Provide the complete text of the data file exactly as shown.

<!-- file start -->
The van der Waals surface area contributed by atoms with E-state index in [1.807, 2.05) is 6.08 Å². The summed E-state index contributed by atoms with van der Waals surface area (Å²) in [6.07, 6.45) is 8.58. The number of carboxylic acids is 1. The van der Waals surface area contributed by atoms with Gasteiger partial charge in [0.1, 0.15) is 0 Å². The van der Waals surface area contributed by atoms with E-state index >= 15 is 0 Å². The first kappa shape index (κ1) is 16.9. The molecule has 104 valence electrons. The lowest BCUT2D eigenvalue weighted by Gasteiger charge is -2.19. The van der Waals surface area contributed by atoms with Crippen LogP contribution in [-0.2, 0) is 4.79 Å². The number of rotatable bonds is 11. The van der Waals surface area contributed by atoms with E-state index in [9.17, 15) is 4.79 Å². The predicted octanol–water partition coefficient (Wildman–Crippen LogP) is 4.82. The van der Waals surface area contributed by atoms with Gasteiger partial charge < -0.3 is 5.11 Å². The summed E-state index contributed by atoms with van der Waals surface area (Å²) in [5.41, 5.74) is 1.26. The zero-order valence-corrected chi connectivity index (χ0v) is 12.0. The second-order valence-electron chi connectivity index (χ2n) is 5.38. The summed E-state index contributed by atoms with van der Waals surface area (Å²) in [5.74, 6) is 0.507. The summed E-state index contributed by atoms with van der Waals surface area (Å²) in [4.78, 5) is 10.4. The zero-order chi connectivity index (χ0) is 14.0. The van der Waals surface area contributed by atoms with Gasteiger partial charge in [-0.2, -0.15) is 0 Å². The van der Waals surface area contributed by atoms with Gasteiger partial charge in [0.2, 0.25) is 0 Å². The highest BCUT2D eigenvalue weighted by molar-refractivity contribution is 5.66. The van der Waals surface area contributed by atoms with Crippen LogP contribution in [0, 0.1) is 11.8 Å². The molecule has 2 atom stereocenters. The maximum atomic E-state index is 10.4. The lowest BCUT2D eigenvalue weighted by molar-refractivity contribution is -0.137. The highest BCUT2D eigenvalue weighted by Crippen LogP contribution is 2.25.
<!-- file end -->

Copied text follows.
The van der Waals surface area contributed by atoms with E-state index in [1.807, 2.05) is 6.08 Å². The summed E-state index contributed by atoms with van der Waals surface area (Å²) in [6.07, 6.45) is 8.58. The number of carboxylic acids is 1. The van der Waals surface area contributed by atoms with Gasteiger partial charge in [0.1, 0.15) is 0 Å². The van der Waals surface area contributed by atoms with E-state index >= 15 is 0 Å². The first kappa shape index (κ1) is 16.9. The molecule has 104 valence electrons. The lowest BCUT2D eigenvalue weighted by Gasteiger charge is -2.19. The van der Waals surface area contributed by atoms with Crippen LogP contribution in [-0.2, 0) is 4.79 Å². The number of rotatable bonds is 11. The van der Waals surface area contributed by atoms with E-state index in [9.17, 15) is 4.79 Å². The predicted octanol–water partition coefficient (Wildman–Crippen LogP) is 4.82. The van der Waals surface area contributed by atoms with Gasteiger partial charge < -0.3 is 5.11 Å². The summed E-state index contributed by atoms with van der Waals surface area (Å²) in [5.41, 5.74) is 1.26. The zero-order valence-corrected chi connectivity index (χ0v) is 12.0. The second-order valence-electron chi connectivity index (χ2n) is 5.38. The summed E-state index contributed by atoms with van der Waals surface area (Å²) in [5.74, 6) is 0.507. The summed E-state index contributed by atoms with van der Waals surface area (Å²) in [4.78, 5) is 10.4. The zero-order chi connectivity index (χ0) is 14.0. The van der Waals surface area contributed by atoms with Gasteiger partial charge in [-0.2, -0.15) is 0 Å². The van der Waals surface area contributed by atoms with Gasteiger partial charge in [0.2, 0.25) is 0 Å². The highest BCUT2D eigenvalue weighted by molar-refractivity contribution is 5.66. The van der Waals surface area contributed by atoms with Crippen LogP contribution in [0, 0.1) is 11.8 Å². The molecule has 2 atom stereocenters. The maximum atomic E-state index is 10.4. The lowest BCUT2D eigenvalue weighted by molar-refractivity contribution is -0.137. The highest BCUT2D eigenvalue weighted by Crippen LogP contribution is 2.25.